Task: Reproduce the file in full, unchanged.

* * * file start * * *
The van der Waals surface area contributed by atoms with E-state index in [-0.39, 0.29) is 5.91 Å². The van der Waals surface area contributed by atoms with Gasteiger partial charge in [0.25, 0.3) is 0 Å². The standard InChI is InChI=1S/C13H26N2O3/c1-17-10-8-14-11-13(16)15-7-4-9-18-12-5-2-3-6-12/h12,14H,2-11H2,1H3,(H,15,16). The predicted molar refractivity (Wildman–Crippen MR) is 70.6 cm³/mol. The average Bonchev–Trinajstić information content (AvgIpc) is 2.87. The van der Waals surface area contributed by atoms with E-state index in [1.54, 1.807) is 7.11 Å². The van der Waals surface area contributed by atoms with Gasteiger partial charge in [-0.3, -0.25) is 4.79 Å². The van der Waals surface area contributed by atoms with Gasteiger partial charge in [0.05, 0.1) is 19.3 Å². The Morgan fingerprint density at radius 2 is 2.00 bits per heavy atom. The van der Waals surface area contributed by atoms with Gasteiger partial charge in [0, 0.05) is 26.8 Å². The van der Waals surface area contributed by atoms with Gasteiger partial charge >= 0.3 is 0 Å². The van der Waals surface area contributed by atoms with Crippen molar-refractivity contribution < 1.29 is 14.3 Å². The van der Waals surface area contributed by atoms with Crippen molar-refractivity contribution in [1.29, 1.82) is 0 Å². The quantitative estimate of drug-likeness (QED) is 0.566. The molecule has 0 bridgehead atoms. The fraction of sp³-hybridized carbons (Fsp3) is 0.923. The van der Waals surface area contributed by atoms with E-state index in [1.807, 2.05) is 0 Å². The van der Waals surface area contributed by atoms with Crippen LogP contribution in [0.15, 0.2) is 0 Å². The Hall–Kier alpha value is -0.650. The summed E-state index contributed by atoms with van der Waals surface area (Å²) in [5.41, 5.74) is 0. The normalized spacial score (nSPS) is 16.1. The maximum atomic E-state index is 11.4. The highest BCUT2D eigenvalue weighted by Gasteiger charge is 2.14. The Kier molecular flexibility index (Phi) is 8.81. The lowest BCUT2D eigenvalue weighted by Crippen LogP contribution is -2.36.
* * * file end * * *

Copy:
The van der Waals surface area contributed by atoms with E-state index in [-0.39, 0.29) is 5.91 Å². The van der Waals surface area contributed by atoms with Gasteiger partial charge in [0.25, 0.3) is 0 Å². The standard InChI is InChI=1S/C13H26N2O3/c1-17-10-8-14-11-13(16)15-7-4-9-18-12-5-2-3-6-12/h12,14H,2-11H2,1H3,(H,15,16). The predicted molar refractivity (Wildman–Crippen MR) is 70.6 cm³/mol. The average Bonchev–Trinajstić information content (AvgIpc) is 2.87. The van der Waals surface area contributed by atoms with E-state index in [1.54, 1.807) is 7.11 Å². The van der Waals surface area contributed by atoms with Gasteiger partial charge in [-0.3, -0.25) is 4.79 Å². The van der Waals surface area contributed by atoms with Gasteiger partial charge in [0.05, 0.1) is 19.3 Å². The Morgan fingerprint density at radius 2 is 2.00 bits per heavy atom. The van der Waals surface area contributed by atoms with Gasteiger partial charge in [0, 0.05) is 26.8 Å². The van der Waals surface area contributed by atoms with Gasteiger partial charge >= 0.3 is 0 Å². The van der Waals surface area contributed by atoms with Crippen molar-refractivity contribution < 1.29 is 14.3 Å². The van der Waals surface area contributed by atoms with Crippen molar-refractivity contribution in [1.29, 1.82) is 0 Å². The quantitative estimate of drug-likeness (QED) is 0.566. The molecule has 0 bridgehead atoms. The fraction of sp³-hybridized carbons (Fsp3) is 0.923. The van der Waals surface area contributed by atoms with E-state index in [1.807, 2.05) is 0 Å². The van der Waals surface area contributed by atoms with Crippen LogP contribution in [0.15, 0.2) is 0 Å². The Hall–Kier alpha value is -0.650. The summed E-state index contributed by atoms with van der Waals surface area (Å²) in [5.41, 5.74) is 0. The normalized spacial score (nSPS) is 16.1. The maximum atomic E-state index is 11.4. The highest BCUT2D eigenvalue weighted by Gasteiger charge is 2.14. The Kier molecular flexibility index (Phi) is 8.81. The lowest BCUT2D eigenvalue weighted by Crippen LogP contribution is -2.36.